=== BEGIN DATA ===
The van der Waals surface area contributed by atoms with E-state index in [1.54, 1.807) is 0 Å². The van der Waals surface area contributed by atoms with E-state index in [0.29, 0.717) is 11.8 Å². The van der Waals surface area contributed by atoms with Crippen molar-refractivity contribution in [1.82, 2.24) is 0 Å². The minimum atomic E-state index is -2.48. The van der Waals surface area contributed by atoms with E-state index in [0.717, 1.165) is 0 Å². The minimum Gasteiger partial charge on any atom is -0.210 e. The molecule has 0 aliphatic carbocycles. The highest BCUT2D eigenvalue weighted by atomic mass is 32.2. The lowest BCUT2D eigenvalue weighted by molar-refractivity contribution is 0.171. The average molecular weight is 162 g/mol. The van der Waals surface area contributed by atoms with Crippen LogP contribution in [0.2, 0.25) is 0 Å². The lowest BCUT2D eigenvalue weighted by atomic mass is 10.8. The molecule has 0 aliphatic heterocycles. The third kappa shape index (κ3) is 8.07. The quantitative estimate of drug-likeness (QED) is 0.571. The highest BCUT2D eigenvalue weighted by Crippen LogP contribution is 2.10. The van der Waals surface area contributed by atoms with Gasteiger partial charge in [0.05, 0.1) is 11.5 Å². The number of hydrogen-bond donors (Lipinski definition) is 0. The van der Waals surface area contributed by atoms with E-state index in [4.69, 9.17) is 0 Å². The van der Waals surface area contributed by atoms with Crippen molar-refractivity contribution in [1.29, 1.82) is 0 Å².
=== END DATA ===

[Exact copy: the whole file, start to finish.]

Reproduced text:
The van der Waals surface area contributed by atoms with E-state index in [1.54, 1.807) is 0 Å². The van der Waals surface area contributed by atoms with E-state index in [0.29, 0.717) is 11.8 Å². The van der Waals surface area contributed by atoms with Crippen molar-refractivity contribution in [1.82, 2.24) is 0 Å². The minimum atomic E-state index is -2.48. The van der Waals surface area contributed by atoms with E-state index in [0.717, 1.165) is 0 Å². The minimum Gasteiger partial charge on any atom is -0.210 e. The molecule has 0 aliphatic carbocycles. The highest BCUT2D eigenvalue weighted by atomic mass is 32.2. The lowest BCUT2D eigenvalue weighted by molar-refractivity contribution is 0.171. The average molecular weight is 162 g/mol. The van der Waals surface area contributed by atoms with Crippen LogP contribution in [0.2, 0.25) is 0 Å². The lowest BCUT2D eigenvalue weighted by atomic mass is 10.8. The molecule has 0 aliphatic heterocycles. The third kappa shape index (κ3) is 8.07. The quantitative estimate of drug-likeness (QED) is 0.571. The highest BCUT2D eigenvalue weighted by Crippen LogP contribution is 2.10. The van der Waals surface area contributed by atoms with Gasteiger partial charge in [0.05, 0.1) is 11.5 Å². The number of hydrogen-bond donors (Lipinski definition) is 0. The van der Waals surface area contributed by atoms with E-state index in [4.69, 9.17) is 0 Å². The van der Waals surface area contributed by atoms with Crippen molar-refractivity contribution in [1.29, 1.82) is 0 Å².